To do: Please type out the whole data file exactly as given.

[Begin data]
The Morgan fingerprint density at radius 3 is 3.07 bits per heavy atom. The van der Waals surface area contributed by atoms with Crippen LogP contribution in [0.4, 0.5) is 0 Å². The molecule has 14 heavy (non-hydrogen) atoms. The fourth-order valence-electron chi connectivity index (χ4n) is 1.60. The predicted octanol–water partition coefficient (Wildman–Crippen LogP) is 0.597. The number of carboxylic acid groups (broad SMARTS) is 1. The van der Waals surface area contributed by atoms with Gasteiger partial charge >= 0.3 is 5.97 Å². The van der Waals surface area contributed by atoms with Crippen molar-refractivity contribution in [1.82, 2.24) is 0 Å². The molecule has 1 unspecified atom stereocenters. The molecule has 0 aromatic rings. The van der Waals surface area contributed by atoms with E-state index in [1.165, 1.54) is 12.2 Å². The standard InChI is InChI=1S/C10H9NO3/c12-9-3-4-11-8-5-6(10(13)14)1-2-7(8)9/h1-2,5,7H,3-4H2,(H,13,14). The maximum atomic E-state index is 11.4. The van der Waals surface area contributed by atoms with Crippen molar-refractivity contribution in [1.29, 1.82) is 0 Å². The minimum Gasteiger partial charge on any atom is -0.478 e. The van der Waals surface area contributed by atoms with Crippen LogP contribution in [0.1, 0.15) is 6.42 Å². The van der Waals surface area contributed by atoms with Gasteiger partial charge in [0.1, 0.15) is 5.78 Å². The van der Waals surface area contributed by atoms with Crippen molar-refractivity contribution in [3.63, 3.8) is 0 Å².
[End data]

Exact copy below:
The Morgan fingerprint density at radius 3 is 3.07 bits per heavy atom. The van der Waals surface area contributed by atoms with Crippen LogP contribution in [0.4, 0.5) is 0 Å². The molecule has 14 heavy (non-hydrogen) atoms. The fourth-order valence-electron chi connectivity index (χ4n) is 1.60. The predicted octanol–water partition coefficient (Wildman–Crippen LogP) is 0.597. The number of carboxylic acid groups (broad SMARTS) is 1. The van der Waals surface area contributed by atoms with Gasteiger partial charge >= 0.3 is 5.97 Å². The van der Waals surface area contributed by atoms with Crippen molar-refractivity contribution in [1.82, 2.24) is 0 Å². The molecule has 1 unspecified atom stereocenters. The molecule has 0 aromatic rings. The van der Waals surface area contributed by atoms with E-state index in [1.165, 1.54) is 12.2 Å². The standard InChI is InChI=1S/C10H9NO3/c12-9-3-4-11-8-5-6(10(13)14)1-2-7(8)9/h1-2,5,7H,3-4H2,(H,13,14). The maximum atomic E-state index is 11.4. The van der Waals surface area contributed by atoms with Crippen molar-refractivity contribution in [1.29, 1.82) is 0 Å². The minimum Gasteiger partial charge on any atom is -0.478 e. The van der Waals surface area contributed by atoms with Crippen LogP contribution in [0.1, 0.15) is 6.42 Å². The van der Waals surface area contributed by atoms with Gasteiger partial charge in [0.1, 0.15) is 5.78 Å². The van der Waals surface area contributed by atoms with Crippen molar-refractivity contribution in [3.63, 3.8) is 0 Å².